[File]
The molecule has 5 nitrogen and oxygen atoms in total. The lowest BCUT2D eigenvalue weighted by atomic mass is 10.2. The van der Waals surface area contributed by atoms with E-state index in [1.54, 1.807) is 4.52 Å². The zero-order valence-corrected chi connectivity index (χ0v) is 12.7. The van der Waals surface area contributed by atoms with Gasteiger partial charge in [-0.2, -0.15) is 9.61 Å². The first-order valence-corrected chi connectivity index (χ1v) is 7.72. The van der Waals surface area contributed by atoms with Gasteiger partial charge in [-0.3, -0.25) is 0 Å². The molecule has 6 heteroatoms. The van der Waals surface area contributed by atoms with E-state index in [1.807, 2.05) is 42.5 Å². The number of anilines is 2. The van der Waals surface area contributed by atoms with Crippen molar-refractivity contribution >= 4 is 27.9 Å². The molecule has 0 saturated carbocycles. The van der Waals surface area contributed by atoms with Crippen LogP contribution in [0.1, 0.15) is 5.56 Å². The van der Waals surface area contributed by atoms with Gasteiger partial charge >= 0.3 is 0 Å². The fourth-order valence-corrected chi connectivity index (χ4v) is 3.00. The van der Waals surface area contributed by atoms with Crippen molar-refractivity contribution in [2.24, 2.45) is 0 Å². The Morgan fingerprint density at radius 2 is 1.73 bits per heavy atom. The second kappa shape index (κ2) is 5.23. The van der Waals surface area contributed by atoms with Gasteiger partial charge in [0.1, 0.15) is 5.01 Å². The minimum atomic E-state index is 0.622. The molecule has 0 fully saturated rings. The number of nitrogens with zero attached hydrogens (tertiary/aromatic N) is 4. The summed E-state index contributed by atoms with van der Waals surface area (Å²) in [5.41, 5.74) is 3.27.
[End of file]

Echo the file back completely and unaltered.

The molecule has 5 nitrogen and oxygen atoms in total. The lowest BCUT2D eigenvalue weighted by atomic mass is 10.2. The van der Waals surface area contributed by atoms with E-state index in [1.54, 1.807) is 4.52 Å². The zero-order valence-corrected chi connectivity index (χ0v) is 12.7. The van der Waals surface area contributed by atoms with Gasteiger partial charge in [-0.2, -0.15) is 9.61 Å². The first-order valence-corrected chi connectivity index (χ1v) is 7.72. The van der Waals surface area contributed by atoms with Gasteiger partial charge in [-0.3, -0.25) is 0 Å². The molecule has 6 heteroatoms. The van der Waals surface area contributed by atoms with E-state index in [1.807, 2.05) is 42.5 Å². The number of anilines is 2. The van der Waals surface area contributed by atoms with Crippen molar-refractivity contribution >= 4 is 27.9 Å². The molecule has 0 saturated carbocycles. The van der Waals surface area contributed by atoms with Crippen LogP contribution in [0.1, 0.15) is 5.56 Å². The van der Waals surface area contributed by atoms with Gasteiger partial charge >= 0.3 is 0 Å². The fourth-order valence-corrected chi connectivity index (χ4v) is 3.00. The van der Waals surface area contributed by atoms with Crippen molar-refractivity contribution in [2.24, 2.45) is 0 Å². The Morgan fingerprint density at radius 2 is 1.73 bits per heavy atom. The second kappa shape index (κ2) is 5.23. The van der Waals surface area contributed by atoms with Gasteiger partial charge in [0.1, 0.15) is 5.01 Å². The minimum atomic E-state index is 0.622. The molecule has 0 fully saturated rings. The number of nitrogens with zero attached hydrogens (tertiary/aromatic N) is 4. The summed E-state index contributed by atoms with van der Waals surface area (Å²) in [5.41, 5.74) is 3.27.